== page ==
Perceptions About Residence Hall Wingmates and Alcohol-Related Secondhand Effects Among College Freshmen
Objective: The authors examined the secondhand effects among college freshmen of others' alcohol use and related student characteristics, and perceptions about residence hallmates.
Participants: The authors surveyed 509 incoming freshmen residing in predominantly freshman residence halls.
Methods: The authors administered a Web-based survey 2 months into the 2006 fall academic semester.
Results: Most (80%) students experienced at least 1 secondhand effect. Participants' perceptions of wingmates' acceptance and expectation of alcohol use and participants' perceived inability to protect themselves against alcohol problems were related to experiencing secondhand effects, as were being a female and a drinker.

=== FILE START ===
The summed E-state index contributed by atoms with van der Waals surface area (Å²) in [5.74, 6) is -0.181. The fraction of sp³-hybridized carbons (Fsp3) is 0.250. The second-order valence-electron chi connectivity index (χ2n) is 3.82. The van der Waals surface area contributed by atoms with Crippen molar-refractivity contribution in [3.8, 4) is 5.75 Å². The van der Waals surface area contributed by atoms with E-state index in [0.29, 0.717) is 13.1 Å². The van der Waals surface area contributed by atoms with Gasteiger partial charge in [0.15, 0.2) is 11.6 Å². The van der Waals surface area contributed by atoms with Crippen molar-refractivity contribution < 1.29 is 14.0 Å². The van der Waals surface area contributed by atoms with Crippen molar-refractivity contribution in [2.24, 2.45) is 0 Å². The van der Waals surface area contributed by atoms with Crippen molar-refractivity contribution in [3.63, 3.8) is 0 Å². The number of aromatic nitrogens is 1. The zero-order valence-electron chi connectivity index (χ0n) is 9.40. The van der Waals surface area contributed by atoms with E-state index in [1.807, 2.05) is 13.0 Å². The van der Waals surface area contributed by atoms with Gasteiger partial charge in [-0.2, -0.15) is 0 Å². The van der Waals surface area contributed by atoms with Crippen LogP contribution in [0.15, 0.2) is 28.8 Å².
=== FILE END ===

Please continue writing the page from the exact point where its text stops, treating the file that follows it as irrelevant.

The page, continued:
Conclusions: Incoming college freshmen frequently experienced secondhand effects of alcohol use. Involving residence halls in norms-based interventions aimed at reducing secondhand effects warrants evaluation. Further research is also needed to examine skill building among college students to avoid and intervene into others' drinking and to examine resident advisor roles as both engenderers of trust and cooperation as well as enforcers of alcohol rules.
Public Health and Sports Medicine
adolescents, alcohol, college, freshman, peers, secondhand effects
Boekeloo, Bradley O., Elizabeth N. Bush, and Melinda G. Novik. "Perceptions about residence hall wingmates and alcohol-related secondhand effects among college freshmen." Journal of American College Health 57, no. 6 (2009): 619-628.
Journal of American College Health